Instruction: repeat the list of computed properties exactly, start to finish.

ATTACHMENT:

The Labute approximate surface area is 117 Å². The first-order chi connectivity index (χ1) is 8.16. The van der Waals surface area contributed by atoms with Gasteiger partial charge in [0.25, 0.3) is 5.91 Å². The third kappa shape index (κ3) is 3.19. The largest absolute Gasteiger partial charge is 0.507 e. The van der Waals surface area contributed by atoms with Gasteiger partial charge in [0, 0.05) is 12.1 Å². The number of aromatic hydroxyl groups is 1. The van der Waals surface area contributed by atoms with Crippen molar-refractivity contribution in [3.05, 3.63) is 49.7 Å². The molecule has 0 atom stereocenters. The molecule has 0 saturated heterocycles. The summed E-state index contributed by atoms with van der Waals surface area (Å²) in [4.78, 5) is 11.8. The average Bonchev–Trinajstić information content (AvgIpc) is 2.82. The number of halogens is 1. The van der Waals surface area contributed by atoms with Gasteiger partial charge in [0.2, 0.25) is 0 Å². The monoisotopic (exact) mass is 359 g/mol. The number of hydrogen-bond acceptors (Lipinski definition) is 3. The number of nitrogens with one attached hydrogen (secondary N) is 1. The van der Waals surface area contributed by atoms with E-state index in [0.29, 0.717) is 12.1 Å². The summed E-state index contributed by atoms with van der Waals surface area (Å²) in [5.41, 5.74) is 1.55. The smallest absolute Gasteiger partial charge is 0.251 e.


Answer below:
The Labute approximate surface area is 117 Å². The first-order chi connectivity index (χ1) is 8.16. The van der Waals surface area contributed by atoms with Gasteiger partial charge in [0.25, 0.3) is 5.91 Å². The third kappa shape index (κ3) is 3.19. The largest absolute Gasteiger partial charge is 0.507 e. The van der Waals surface area contributed by atoms with Gasteiger partial charge in [0, 0.05) is 12.1 Å². The number of aromatic hydroxyl groups is 1. The van der Waals surface area contributed by atoms with Crippen molar-refractivity contribution in [3.05, 3.63) is 49.7 Å². The molecule has 0 atom stereocenters. The molecule has 0 saturated heterocycles. The summed E-state index contributed by atoms with van der Waals surface area (Å²) in [4.78, 5) is 11.8. The average Bonchev–Trinajstić information content (AvgIpc) is 2.82. The number of halogens is 1. The van der Waals surface area contributed by atoms with Gasteiger partial charge in [0.2, 0.25) is 0 Å². The monoisotopic (exact) mass is 359 g/mol. The number of hydrogen-bond acceptors (Lipinski definition) is 3. The number of nitrogens with one attached hydrogen (secondary N) is 1. The van der Waals surface area contributed by atoms with E-state index in [0.29, 0.717) is 12.1 Å². The summed E-state index contributed by atoms with van der Waals surface area (Å²) in [5.41, 5.74) is 1.55. The smallest absolute Gasteiger partial charge is 0.251 e.